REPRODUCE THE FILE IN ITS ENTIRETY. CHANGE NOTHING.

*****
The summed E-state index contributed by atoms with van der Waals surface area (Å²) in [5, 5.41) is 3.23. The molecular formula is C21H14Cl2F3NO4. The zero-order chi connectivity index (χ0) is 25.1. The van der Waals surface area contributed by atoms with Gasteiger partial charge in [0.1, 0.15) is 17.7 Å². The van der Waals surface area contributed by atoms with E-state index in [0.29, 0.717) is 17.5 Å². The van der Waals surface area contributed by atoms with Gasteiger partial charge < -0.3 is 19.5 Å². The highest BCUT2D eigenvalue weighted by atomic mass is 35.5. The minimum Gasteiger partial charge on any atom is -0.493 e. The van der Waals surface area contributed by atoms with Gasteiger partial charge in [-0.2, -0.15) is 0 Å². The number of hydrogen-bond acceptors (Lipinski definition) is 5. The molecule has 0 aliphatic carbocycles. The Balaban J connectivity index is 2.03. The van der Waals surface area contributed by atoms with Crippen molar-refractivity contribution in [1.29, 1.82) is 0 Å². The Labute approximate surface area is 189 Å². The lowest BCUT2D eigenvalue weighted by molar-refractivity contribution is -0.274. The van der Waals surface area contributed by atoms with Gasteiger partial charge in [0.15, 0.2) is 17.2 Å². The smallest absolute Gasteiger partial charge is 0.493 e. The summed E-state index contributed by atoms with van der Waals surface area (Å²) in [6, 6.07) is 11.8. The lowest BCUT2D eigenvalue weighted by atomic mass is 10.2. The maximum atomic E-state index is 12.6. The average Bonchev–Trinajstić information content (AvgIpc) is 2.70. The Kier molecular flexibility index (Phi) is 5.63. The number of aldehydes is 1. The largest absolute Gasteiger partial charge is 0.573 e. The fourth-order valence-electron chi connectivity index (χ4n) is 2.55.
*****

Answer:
The summed E-state index contributed by atoms with van der Waals surface area (Å²) in [5, 5.41) is 3.23. The molecular formula is C21H14Cl2F3NO4. The zero-order chi connectivity index (χ0) is 25.1. The van der Waals surface area contributed by atoms with Gasteiger partial charge in [0.1, 0.15) is 17.7 Å². The van der Waals surface area contributed by atoms with E-state index in [0.29, 0.717) is 17.5 Å². The van der Waals surface area contributed by atoms with Gasteiger partial charge < -0.3 is 19.5 Å². The highest BCUT2D eigenvalue weighted by atomic mass is 35.5. The minimum Gasteiger partial charge on any atom is -0.493 e. The van der Waals surface area contributed by atoms with Gasteiger partial charge in [-0.2, -0.15) is 0 Å². The number of hydrogen-bond acceptors (Lipinski definition) is 5. The molecule has 0 aliphatic carbocycles. The Balaban J connectivity index is 2.03. The van der Waals surface area contributed by atoms with Crippen molar-refractivity contribution in [1.29, 1.82) is 0 Å². The Labute approximate surface area is 189 Å². The lowest BCUT2D eigenvalue weighted by molar-refractivity contribution is -0.274. The van der Waals surface area contributed by atoms with Gasteiger partial charge in [0.15, 0.2) is 17.2 Å². The smallest absolute Gasteiger partial charge is 0.493 e. The summed E-state index contributed by atoms with van der Waals surface area (Å²) in [6, 6.07) is 11.8. The lowest BCUT2D eigenvalue weighted by atomic mass is 10.2. The maximum atomic E-state index is 12.6. The average Bonchev–Trinajstić information content (AvgIpc) is 2.70. The Kier molecular flexibility index (Phi) is 5.63. The number of aldehydes is 1. The largest absolute Gasteiger partial charge is 0.573 e. The fourth-order valence-electron chi connectivity index (χ4n) is 2.55.